New forms of international relations, where knowledge diplomacy is a significant soft power tool, are being shaped.
Ambassador Tom Fletcher discusses the results of the Soft Power 30 report.
The Qatar crisis raises two issues in the field of international relations today. The first is to disprove the mainstream Cold War-era view that small states cannot play a significant role in global affairs. The second is that big powers always use hard means to take control of ambitious, small states in order to preserve the status quo.
Just as many fans have been grudgingly coming to terms with football’s new reality, Qatar Sports Investments shelled out the £198m to transfer Neymar from Barcelona. This hardly came as a surprise. Neymar is a phenomenal talent. But it is important to understand what lies behind this: governments from across Asia have been targeting football for some time as a means of building their global soft power and boosting their images.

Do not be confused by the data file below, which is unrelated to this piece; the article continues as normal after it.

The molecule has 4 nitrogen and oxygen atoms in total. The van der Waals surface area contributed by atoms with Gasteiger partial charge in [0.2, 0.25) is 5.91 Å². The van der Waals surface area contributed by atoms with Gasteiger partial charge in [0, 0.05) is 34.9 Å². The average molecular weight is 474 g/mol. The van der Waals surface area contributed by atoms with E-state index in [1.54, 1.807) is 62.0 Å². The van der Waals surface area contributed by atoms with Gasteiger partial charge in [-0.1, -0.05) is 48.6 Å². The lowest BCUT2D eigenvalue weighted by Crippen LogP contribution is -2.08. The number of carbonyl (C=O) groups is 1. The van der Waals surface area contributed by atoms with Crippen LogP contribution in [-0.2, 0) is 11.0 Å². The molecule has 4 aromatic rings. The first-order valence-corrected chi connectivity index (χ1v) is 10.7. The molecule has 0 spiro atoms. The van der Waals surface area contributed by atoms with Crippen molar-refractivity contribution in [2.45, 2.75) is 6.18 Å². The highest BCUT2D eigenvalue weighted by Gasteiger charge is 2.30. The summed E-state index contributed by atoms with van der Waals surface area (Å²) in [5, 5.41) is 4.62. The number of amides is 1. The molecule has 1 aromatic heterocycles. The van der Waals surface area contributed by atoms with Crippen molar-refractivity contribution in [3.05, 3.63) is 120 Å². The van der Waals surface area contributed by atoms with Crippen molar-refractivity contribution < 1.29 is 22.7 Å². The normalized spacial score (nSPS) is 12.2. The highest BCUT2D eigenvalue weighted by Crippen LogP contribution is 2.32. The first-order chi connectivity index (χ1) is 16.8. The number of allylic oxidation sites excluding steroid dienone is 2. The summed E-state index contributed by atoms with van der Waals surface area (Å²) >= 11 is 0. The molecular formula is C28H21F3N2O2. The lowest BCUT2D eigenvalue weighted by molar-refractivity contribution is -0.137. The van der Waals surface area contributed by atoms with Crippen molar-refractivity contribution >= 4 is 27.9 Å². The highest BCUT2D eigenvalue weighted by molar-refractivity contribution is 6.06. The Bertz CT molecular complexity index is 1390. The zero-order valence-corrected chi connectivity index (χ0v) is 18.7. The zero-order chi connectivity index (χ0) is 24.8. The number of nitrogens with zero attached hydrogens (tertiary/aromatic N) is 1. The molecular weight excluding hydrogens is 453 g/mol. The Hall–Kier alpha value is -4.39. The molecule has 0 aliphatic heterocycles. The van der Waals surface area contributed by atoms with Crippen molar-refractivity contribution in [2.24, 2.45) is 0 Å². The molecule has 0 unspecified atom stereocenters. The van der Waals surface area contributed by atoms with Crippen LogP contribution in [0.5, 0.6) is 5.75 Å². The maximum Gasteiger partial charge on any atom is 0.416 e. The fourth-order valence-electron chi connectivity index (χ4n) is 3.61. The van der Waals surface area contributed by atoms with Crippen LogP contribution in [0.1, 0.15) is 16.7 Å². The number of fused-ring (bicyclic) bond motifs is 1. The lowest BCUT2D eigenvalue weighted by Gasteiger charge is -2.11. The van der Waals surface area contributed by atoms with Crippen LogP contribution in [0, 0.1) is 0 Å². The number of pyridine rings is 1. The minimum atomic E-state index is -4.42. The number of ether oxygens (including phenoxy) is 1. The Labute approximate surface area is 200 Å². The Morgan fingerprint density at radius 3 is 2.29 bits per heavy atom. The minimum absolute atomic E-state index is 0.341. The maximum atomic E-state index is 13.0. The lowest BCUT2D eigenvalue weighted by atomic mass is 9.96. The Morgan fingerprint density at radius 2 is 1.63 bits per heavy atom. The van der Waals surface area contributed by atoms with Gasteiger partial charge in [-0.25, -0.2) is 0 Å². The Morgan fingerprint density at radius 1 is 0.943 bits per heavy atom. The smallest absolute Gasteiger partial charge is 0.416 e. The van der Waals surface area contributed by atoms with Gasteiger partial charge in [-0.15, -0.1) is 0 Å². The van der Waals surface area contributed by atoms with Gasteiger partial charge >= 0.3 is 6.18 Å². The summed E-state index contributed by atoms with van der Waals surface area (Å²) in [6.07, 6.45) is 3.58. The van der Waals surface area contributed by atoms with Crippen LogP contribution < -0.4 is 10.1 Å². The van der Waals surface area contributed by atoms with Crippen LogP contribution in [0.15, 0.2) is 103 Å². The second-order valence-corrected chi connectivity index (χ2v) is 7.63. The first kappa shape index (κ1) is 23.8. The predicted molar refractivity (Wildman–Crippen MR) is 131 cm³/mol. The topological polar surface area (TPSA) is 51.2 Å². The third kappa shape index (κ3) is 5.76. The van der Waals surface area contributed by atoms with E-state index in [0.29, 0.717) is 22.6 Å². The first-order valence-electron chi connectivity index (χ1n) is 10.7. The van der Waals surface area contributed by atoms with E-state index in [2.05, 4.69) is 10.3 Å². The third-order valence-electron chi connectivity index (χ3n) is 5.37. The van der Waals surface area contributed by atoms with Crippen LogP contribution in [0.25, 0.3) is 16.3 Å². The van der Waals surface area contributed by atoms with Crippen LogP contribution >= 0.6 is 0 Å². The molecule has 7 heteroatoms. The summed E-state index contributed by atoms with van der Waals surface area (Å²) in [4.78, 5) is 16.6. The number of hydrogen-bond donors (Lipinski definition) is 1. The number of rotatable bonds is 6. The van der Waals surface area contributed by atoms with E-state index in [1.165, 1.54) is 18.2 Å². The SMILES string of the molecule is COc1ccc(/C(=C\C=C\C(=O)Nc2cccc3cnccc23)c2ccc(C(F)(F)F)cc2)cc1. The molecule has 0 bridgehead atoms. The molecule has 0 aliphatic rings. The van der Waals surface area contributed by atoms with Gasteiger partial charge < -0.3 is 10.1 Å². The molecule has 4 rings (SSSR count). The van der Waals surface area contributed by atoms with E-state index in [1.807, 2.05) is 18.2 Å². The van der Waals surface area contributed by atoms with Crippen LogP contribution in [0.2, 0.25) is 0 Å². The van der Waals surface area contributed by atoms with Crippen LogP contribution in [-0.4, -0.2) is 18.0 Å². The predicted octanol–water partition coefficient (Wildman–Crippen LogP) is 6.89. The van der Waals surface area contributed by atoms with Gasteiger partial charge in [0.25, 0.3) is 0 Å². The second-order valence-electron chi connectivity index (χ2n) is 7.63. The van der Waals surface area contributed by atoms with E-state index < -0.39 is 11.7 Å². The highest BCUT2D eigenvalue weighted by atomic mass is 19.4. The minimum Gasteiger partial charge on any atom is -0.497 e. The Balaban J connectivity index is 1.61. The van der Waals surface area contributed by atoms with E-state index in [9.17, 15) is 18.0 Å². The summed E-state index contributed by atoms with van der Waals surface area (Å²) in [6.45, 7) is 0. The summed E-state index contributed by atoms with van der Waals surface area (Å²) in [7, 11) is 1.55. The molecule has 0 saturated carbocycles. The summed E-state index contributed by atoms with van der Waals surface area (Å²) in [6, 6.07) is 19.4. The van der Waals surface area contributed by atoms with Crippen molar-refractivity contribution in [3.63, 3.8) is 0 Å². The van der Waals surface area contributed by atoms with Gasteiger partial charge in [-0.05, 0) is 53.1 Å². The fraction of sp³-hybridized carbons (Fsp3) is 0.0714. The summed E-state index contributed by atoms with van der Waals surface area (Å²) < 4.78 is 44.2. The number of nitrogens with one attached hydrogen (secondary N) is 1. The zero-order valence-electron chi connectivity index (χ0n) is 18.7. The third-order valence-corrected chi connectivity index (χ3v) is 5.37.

Saudi Arabia announced on Thursday that it is reopening its border with Qatar to allow Qataris to attend the hajj, despite a monthslong rift between Doha and four Arab countries led by Riyadh that prompted both sides to trade accusations of politicizing the pilgrimage.
Doha-based beIN Sports, a successor to the Al Jazeera Sports network, has been a mainstay in the homes of many football-loving Arabs. [...] However, the political dispute between Qatar and Egypt, Saudi Arabia, the United Arab Emirates and Bahrain in June opened the door for other Arab networks to challenge beIN’s stranglehold on sports broadcasts.
"The announcement of Neymar's transfer to PSG was piloted among the high ranks in Qatar as a sort of communications strategy that would overshadow the debate around all other considerations, namely terrorism," said Mathieu Guidere, an expert in the geopolitics of the Arab world.